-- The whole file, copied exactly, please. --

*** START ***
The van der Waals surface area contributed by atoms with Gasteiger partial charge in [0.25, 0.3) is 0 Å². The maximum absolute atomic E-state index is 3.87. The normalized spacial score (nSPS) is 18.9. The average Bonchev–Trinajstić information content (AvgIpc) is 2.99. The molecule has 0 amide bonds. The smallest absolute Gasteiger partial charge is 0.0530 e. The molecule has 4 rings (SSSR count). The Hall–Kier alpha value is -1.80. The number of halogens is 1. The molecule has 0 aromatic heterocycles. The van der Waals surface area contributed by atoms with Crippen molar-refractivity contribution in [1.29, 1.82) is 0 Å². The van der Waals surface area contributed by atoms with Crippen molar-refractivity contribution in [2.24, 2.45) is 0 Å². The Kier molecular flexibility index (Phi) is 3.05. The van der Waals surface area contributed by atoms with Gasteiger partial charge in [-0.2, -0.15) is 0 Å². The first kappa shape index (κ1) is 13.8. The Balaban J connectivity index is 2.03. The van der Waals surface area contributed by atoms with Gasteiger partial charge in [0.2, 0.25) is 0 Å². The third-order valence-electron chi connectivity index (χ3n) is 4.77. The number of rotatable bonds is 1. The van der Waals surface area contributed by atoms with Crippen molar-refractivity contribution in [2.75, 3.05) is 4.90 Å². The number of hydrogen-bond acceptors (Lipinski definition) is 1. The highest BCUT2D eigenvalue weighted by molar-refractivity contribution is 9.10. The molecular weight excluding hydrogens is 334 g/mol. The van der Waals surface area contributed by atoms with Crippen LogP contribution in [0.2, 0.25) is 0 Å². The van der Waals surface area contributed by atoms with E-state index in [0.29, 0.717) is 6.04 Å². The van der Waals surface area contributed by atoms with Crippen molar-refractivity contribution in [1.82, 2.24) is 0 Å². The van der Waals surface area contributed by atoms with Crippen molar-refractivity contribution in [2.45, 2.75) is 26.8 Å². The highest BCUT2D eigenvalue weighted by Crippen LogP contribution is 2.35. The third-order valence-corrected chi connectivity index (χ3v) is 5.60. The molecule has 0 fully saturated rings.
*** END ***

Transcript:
The van der Waals surface area contributed by atoms with Gasteiger partial charge in [0.25, 0.3) is 0 Å². The maximum absolute atomic E-state index is 3.87. The normalized spacial score (nSPS) is 18.9. The average Bonchev–Trinajstić information content (AvgIpc) is 2.99. The molecule has 0 amide bonds. The smallest absolute Gasteiger partial charge is 0.0530 e. The molecule has 4 rings (SSSR count). The Hall–Kier alpha value is -1.80. The number of halogens is 1. The molecule has 0 aromatic heterocycles. The van der Waals surface area contributed by atoms with Crippen molar-refractivity contribution in [1.29, 1.82) is 0 Å². The van der Waals surface area contributed by atoms with Crippen molar-refractivity contribution in [2.24, 2.45) is 0 Å². The Kier molecular flexibility index (Phi) is 3.05. The van der Waals surface area contributed by atoms with Gasteiger partial charge in [-0.2, -0.15) is 0 Å². The first kappa shape index (κ1) is 13.8. The Balaban J connectivity index is 2.03. The van der Waals surface area contributed by atoms with Gasteiger partial charge in [0.2, 0.25) is 0 Å². The third-order valence-electron chi connectivity index (χ3n) is 4.77. The number of rotatable bonds is 1. The van der Waals surface area contributed by atoms with Crippen molar-refractivity contribution in [2.75, 3.05) is 4.90 Å². The number of hydrogen-bond acceptors (Lipinski definition) is 1. The highest BCUT2D eigenvalue weighted by molar-refractivity contribution is 9.10. The molecular weight excluding hydrogens is 334 g/mol. The van der Waals surface area contributed by atoms with Crippen LogP contribution in [0.2, 0.25) is 0 Å². The van der Waals surface area contributed by atoms with E-state index in [0.29, 0.717) is 6.04 Å². The van der Waals surface area contributed by atoms with Crippen molar-refractivity contribution in [1.82, 2.24) is 0 Å². The van der Waals surface area contributed by atoms with Crippen molar-refractivity contribution in [2.45, 2.75) is 26.8 Å². The highest BCUT2D eigenvalue weighted by Crippen LogP contribution is 2.35. The third-order valence-corrected chi connectivity index (χ3v) is 5.60. The molecule has 0 fully saturated rings.